The researchers plan to release the full paper this week. And, in August, Gras will present on the topic at Black Hat 2018 in Las Vegas.

Apple iOS 12 USB Restricted Mode to foil thieves, law enforcement

A security feature that had popped up in beta versions of Apple’s iOS software appears to be coming in earnest as part of iOS 12, and it will protect devices against anyone trying to unlock them via USB.

USB Restricted Mode is described in the iOS 12 settings as the option to enable or deny the ability to “unlock [an] iPhone to allow USB accessories to connect when it has been more than an hour since your iPhone was locked.” In practice, this means a device will require a passcode unlock in order to connect any Lightning-to-USB accessory after the one-hour time limit has passed.

Apple didn’t mention USB Restricted Mode during the keynote at its Worldwide Developers Conference on Monday, but developers saw it in the iOS 12 preview, which was released that same day. The setting is on by default and covers any type of security on an iOS device — Touch ID, Face ID and passcode.

Experts noted USB Restricted Mode will protect users’ data if a device is stolen, but it will also deny law enforcement from using unlocking services from companies like GrayKey and Cellebrite — the latter of which was rumored to have helped the FBI unlock the San Bernardino, Calif., shooter’s iPhone.

Earlier tests of USB Restricted Mode had allowed for a one-week time limit, spurring GrayKey to reportedly alert customers of this feature when it surfaced in the iOS 11.3 beta, according to internal email messages obtained by Motherboard. A one-hour time limit could effectively make it impossible for customers to get the device to a company like GrayKey in time to gain brute-force access.

Rusty Carter, vice president of product management at Arxan, based in San Francisco, said USB Restricted Mode “is really about increasing the security of the device.”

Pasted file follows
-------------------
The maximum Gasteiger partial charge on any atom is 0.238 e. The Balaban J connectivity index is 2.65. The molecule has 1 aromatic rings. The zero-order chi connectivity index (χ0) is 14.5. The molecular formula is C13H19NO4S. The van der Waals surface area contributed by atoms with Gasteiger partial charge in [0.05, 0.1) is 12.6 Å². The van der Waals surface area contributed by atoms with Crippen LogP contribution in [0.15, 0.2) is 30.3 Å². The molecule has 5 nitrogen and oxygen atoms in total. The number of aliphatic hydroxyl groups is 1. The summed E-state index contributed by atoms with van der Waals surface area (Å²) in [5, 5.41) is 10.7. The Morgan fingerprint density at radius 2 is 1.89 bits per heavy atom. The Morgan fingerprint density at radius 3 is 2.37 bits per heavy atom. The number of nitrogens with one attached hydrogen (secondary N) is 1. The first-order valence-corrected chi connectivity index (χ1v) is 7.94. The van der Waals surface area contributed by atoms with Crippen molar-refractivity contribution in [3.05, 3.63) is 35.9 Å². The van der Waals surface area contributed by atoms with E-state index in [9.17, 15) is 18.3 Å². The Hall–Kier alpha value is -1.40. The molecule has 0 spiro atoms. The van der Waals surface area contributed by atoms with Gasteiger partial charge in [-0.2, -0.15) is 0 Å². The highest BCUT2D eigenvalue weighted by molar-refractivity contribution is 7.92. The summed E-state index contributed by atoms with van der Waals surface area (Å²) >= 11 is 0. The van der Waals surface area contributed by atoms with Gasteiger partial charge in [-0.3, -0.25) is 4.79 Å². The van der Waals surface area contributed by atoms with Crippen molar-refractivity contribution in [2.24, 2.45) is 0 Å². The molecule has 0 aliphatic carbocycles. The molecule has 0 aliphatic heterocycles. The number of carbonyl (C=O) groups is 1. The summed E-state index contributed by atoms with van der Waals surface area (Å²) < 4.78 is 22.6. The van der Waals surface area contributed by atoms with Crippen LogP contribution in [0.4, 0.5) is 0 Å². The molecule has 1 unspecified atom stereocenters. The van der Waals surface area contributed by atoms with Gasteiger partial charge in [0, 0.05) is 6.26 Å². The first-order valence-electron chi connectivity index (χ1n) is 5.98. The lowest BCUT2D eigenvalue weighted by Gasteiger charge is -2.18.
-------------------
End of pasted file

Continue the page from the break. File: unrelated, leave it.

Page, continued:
If the device is vulnerable to brute-force attacks via wired connection, other security features, like being able to wipe the device after 10 unsuccessful authentication attempts, are rendered useless.
Rusty Cartervice president of product management at Arxan

“If the device is vulnerable to brute-force attacks via wired connection, other security features, like being able to wipe the device after 10 unsuccessful authentication attempts, are rendered useless … they are effectively a false sense of security,” Carter wrote via email. “Effectively, any data is vulnerable, unless the individual app developer has done the right thing both to secure and encrypt user data and require more than stored credentials or identity to access the data with their app, which is rarely the case today.”

John Callahan, CTO of Veridium, based in Quincy, Mass., said, as a developer, his initial reaction to USB Restricted Mode was, “Great, now I’ll have to unlock the phone every time I go to debug a mobile app with Xcode.” But he later realized it could have protected a lot of stolen devices if it had been implemented in an earlier version of iOS.

“USB Restricted Mode in iOS 12 a big win for users, because we are keeping more personally identifiable information on our mobile devices, including healthcare, identification and biometric data. Our phones have become our digital wallets, and we expect a maximum level of privacy and convenience,” Callahan wrote via email. “Android devices, ironically seen as less secure, have long required unlocking when connected in USB Debug mode. In many ways, Apple is playing catch-up with respect to physical device security.”